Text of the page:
And a lot of what you just shared kind of relates to something you mentioned earlier about the importance of the relationships. And I find it beautiful, actually, because I’ve been doing this podcast since April, and basically in every episode, something related to trust has come back. And the formulations might be different, but the root of it is when engaging with multi-stakeholder, somewhat complex systems, that trust and the relationship between those stakeholders becomes way more important. And what you’re highlighting now is when things can be potentially exclusionary, then the relationships are even more vital to a fruitful interaction with all the stakeholders. I find that really interesting. And I guess going back to the impact of the pandemic, I know you’ve you’ve had some conversations with folks about this. Would you say that the work-from-home setting will be normalized post-pandemic and will be more accepted post-pandemic for communities with with disabilities?
I’d like to say yes. I know there is concern in the disability community that when people are required are encouraged to go back to work, the value to disabled people of being able to work remotely will be forgotten. And like I said, I mean, it really does come back to optimism, to trust. I mean, I have to trust in, you know, I do some work with a nonprofit called Disability:In, which is a business-to-business organization of fortune 1000 companies committed to disability inclusion. And so I’ve really gotten to see firsthand that, I’m not saying everything’s perfect, but when companies have employees that they see value of, value from, they’re gonna want to keep them. And if keeping them means more remote work, then I think that’s going to happen. I think this is a long haul thing. This is not, oh, the pandemic will be over next month. As we all know. Just just a second what you said about trust, also critical. I had a quote in my first edition from one of my counterpart lawyers or, you know, would be defense lawyers, and she gave me a quote, structured negotiations is a better way to do it. It’s so clear, blah blah blah. And then a week later, she called me up and she goes, “I need to change my quote.” And I said, “What’s up?” She goes, “I need to add when all parties are trustworthy,” because if people aren’t trustworthy, this process doesn’t work. And it builds trust, and it needs a foundation of trust. It’s kinda like you gotta have trust right from the start.
Yeah, and this is something that with the [Harvard] Law School with the Negotiation Workshop, something we teach to our students is, there is litigation, and litigation is great when you don’t trust your counterpart. You can just walk in, you have your counsel, they have their counsel, they say their arguments, maybe they they do their best to represent the truth of the matter. But still, there is reduced trust between the core parties there. And despite all of that, there’s a lot of opportunities that are being missed. There are a lot of value-added factors to an agreement that are being missed when there is no trust and once that trust is there, the parties can just meet with one another and kind of brainstorm cooperatively and collaboratively, and create so much more value. As the source of the quote mentioned, there has to be that trust for value to be created beyond a courthouse, beyond litigation.
Yeah, I love speaking with people like yourself, because I didn’t come from any sort of scholarly negotiations base. I just kind of fell into it and it worked, so I kept doing it. And it wasn’t until I wrote the book that I realized all these themes, like what you’re talking about, and then it’s so validating to hear that these are ideas that are accepted and taught. And I don’t know if you know, the book Soft Skills for the Effective Lawyer.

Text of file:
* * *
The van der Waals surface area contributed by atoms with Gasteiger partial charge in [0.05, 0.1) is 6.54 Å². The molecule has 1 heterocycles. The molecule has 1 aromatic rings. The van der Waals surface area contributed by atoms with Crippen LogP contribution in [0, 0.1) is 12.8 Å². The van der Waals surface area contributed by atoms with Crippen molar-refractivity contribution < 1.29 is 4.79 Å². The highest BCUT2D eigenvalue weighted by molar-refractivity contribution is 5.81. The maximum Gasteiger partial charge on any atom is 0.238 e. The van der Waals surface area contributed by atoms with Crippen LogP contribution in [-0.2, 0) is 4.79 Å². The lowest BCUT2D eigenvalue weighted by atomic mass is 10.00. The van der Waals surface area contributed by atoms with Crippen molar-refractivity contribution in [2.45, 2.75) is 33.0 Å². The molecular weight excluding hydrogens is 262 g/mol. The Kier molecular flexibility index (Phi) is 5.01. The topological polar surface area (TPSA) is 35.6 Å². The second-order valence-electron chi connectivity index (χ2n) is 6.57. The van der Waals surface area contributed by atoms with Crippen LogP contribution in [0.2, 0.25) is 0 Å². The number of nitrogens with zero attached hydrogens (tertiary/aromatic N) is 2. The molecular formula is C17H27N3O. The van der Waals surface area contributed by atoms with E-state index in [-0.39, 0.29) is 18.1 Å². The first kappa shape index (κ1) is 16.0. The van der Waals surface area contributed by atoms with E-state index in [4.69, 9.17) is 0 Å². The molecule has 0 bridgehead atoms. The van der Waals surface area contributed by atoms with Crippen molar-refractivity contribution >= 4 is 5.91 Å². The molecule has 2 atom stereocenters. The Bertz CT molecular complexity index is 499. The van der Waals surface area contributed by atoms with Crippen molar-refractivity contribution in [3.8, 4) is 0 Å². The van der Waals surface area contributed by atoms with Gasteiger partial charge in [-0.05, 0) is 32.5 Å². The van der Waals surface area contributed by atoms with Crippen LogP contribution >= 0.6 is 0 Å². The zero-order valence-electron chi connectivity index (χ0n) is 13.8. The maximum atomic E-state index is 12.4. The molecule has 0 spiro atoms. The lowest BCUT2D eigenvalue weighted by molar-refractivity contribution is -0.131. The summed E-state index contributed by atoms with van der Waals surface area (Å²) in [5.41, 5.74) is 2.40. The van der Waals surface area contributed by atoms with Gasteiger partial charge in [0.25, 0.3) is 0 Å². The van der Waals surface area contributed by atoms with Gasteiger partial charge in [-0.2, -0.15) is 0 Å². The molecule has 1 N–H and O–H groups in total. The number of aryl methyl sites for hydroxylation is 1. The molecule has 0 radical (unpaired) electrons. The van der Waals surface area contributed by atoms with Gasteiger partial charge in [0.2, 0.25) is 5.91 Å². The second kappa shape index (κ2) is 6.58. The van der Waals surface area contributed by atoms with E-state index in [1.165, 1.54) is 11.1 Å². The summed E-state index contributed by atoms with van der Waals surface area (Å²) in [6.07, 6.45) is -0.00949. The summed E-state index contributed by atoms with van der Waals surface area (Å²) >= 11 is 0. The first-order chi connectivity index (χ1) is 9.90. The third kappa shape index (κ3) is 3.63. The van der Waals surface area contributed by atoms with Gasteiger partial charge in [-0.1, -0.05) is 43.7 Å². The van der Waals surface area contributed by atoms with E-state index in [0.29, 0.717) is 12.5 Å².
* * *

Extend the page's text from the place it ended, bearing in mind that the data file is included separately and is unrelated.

I do, yes.
Yeah, that book came out after mine. I write about that in the second edition, because it came out after mine and I met with the author. He’s from the Bay Area, Randy Kiser. And we just had such a great talk. And part of it was this thing I just said to you, but he’s done all these studies. He’s an academic, he’s done tons of studies that show what I actually experienced. That being nice to people matters. Or having empathy, building trust, all these things, that . . . it’s just a way that the academic and the scholarly and the practical just really come together. So I hope it gives encouragement to students in the next generation that this is really a legitimate way to be in the legal profession.
What excites me as you’re sharing that, is what are the implications of all this if the next generation of lawyers are all thinking about these skills: empathy, the value of listening. When when they’re thinking, patience, kindness, when they’re thinking about all of these skills, and it is at the core of how they engage with being a lawyer, I get excited about how differently the legal profession will operate, like how better it will be, let me just say that. How better it will be when for both disputants, better for all parties that are involved in the law, right? There’s a great law review article that actually talks about how defense counsel and defendants often experience a schism. Because their counsel can be just really, really adversarial and maybe not willing to even listen to their own needs, the defendants own needs. But it is used to kind of this process, the streamlining of the process. And so there can be less of those soft skills in the representation. And I get excited about defendants having counsel that are incredibly empathetic, incredibly patient, incredibly kind. And to me, I just think that the legal profession would be in a much better situation with those skills as core skills of being a lawyer.